As Google have reminded us, data analysis is not about graphics and visualisations, it is about telling a story. This means identifying the audience, and speaking to their aspirations and concerns. Too many data analysts and analytic platforms create more information from data without clear direction as to precisely why the recipient, the decision maker, should be interested, and what they should actually do with it.

There is no shortage of data: organisations are drowning in it. Unfocused and poorly communicated analysis just adds more fuel to fire, more information for the time poor executive to navigate as they try to pinpoint what actions to take. Bridging the gap has to be about tailoring the analysis the needs of business decision makers. It is also about making sure the complexities of analysis are made easy to grasp and compelling, and essential points break through for those who need to know. This is data storytelling.

Data-to-insight-3

Insight often requires a leap in the dark

For data storytelling to work you need a receptive audience and many rightly stress the importance the creating a data driven culture (for example this post by McKinsey and this one by PWC). Typically the move to data driven culture is understood as move away from decision based on gut instinct and opinion. However as anyone who has tried to use predictive modelling for business forecasting will know, often it is impossible to remove all uncertainty and to resolve the decision problem you have without making some very big assumptions, and relying on intuition.

In fact data analysis and intuition are not mutually exclusive means to making smart choices, rather organisations must be comfortable with exploring problem solving from all angles and understand the limitations as well as the opportunities inherent in their data. Blind adherence to the dictates of data analysis which is patchy, has a margin of error or which cannot be generalised, may be even more dangerous than ignoring data altogether. A post by MIT Technology Review makes this point very well, notably in respect of risky decision making for innovation.

Summing up: Seven steps to get from data to insight

No online article is complete today without a list to summarise the thinking, so here goes – the first four are widely advocated as essential, while the fifth, sixth and seventh are about bridging the data to insight gap –

  1. Integrate your data
  2. Accelerate big data technology
  3. Invest in smart people
  4. Communicate insight by creating data stories
  5. Tailor your analysis to your business goals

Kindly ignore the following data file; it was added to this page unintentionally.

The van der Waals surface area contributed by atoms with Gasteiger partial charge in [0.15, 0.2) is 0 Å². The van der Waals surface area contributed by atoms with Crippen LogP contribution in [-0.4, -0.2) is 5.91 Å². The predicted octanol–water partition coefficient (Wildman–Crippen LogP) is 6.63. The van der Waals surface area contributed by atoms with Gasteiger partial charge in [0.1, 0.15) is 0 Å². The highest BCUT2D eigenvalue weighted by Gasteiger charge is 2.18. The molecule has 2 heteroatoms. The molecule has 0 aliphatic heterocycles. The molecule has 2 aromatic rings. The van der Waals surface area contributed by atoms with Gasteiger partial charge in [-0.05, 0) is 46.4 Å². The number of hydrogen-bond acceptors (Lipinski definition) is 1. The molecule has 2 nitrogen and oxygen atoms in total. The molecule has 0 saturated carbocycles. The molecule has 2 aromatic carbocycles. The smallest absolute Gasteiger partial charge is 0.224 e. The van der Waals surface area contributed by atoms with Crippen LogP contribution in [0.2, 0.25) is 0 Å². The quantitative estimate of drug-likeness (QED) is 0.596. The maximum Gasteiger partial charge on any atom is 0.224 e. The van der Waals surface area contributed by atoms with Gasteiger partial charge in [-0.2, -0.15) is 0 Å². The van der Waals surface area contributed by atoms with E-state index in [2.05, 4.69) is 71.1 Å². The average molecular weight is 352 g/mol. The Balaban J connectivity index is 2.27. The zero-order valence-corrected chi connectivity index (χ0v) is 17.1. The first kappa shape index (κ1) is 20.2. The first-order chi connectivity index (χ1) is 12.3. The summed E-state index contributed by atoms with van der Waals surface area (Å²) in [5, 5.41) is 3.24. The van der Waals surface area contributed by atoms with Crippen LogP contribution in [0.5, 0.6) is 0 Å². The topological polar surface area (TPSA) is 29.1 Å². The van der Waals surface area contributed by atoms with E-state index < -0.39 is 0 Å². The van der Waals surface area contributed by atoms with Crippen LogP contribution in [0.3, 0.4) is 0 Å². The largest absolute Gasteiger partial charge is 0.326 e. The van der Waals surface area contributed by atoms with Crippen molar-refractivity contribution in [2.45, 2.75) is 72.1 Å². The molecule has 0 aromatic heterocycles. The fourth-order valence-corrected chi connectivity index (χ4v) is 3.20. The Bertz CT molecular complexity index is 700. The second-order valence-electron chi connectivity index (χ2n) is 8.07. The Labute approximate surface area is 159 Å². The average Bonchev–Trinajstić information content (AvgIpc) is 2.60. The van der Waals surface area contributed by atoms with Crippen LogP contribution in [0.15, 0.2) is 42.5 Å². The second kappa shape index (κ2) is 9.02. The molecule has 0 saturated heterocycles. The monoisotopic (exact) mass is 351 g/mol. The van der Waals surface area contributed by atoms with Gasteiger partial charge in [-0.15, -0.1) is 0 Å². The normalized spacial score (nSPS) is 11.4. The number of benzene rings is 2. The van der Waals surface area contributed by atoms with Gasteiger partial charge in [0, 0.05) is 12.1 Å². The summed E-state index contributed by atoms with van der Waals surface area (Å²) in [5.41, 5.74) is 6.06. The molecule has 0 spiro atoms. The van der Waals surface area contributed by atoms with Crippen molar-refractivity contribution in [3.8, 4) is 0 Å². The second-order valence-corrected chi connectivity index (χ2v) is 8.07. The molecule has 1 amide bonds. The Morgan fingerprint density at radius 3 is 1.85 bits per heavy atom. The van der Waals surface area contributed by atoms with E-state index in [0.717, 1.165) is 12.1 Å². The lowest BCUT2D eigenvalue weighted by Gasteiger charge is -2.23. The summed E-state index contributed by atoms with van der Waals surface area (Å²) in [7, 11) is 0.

6. Drive for a data driven culture
  7. Tolerate some intuition and uncertainty

So there it is, in just seven easy to understand steps. In practice it will take years and is ongoing process. Getting from data to insight is a major overhaul of how your organisation behaves, requiring commitment, imagination and effort at all levels.

Gabriel Hughes


Can we help you become more data driven?
Please email us at hello@metageni.com

Pages

MediaGeni

Econometric market mix modelling for offline and strategic marketing

Market mix modelling is a long established set of statistical techniques which predate ecommerce and big data, and is perfect for adding offline marketing and influences to your models for whole journey optimisation.

Econometric methodology using time series data has much less restrictive data requirements than machine learning. This means external drivers can be analysed such as competitor ads and pricing

If the MediaGeni solution is combined with ClickGeni digital click attribution, then we apply an additional reconciliation algorithm to ensure all ROI figures make sense at both the digital and market mix level, for both strategic and tactical success.

For channels like TV, Radio and Print, econometrics is the best choice for understanding how all your media works together with digital to drive sales. Using market mix modelling you can ensure there is robust and independent justification for your major marketing investments.

Analyse impressions as well as clicks for a full multi touch model replacing faulty last click and view through attribution.

We can attribute offline store level sales to marketing as part of an integrated custom approach, as well as other sales channels and sales categories. So if you want to model (say) how your TV marketing helps Call Centre sales, then we can help.

Reports are actionable, highlighting ROI optimisation opportunities with models which predict sales, so you make smarter marketing choices.

Constrained scenario modelling can be used to work out a realistic channel budget allocation which will achieve more sales for the same total budget, making your media and financial planning really simple.

Reports showing how different levels of spend will yield changes in sales, for each marketing channel, using your predictive model.

We help you understand how seasonal shifts and events like Black Friday interact with marketing to drive your sales, so you can use your campaigns to ride your customer buying trends.

Modelling national sales over time does not provide enough data for statistical robustness, so we model by region as well to leverage more statistical power. This also means you can see how marketing and sales effects vary by region, which provides valuable insights for business with a regional footprint.

With econometrics you have the added benefit of being able to see how underlying trends drive sales, which is often interpreted as long term brand equity. This helps provide a quantified view of your brand vs performance marketing to aid financial and media planning.

Is this for you?

  • MediaGeni is a custom econometrics model pipeline plus reporting built on your marketing and business data.
  • It can be combined very effectively with ClickGeni for best in class digital and offline marketing measurement.
  • We work in close consultation with your marketing and analytics experts.
  • We offer free workshops around customer journey challenges, for brands who may be interested.
  • Interested to know more? Contact us:  hello@metageni.com

Learn how other clients have worked with us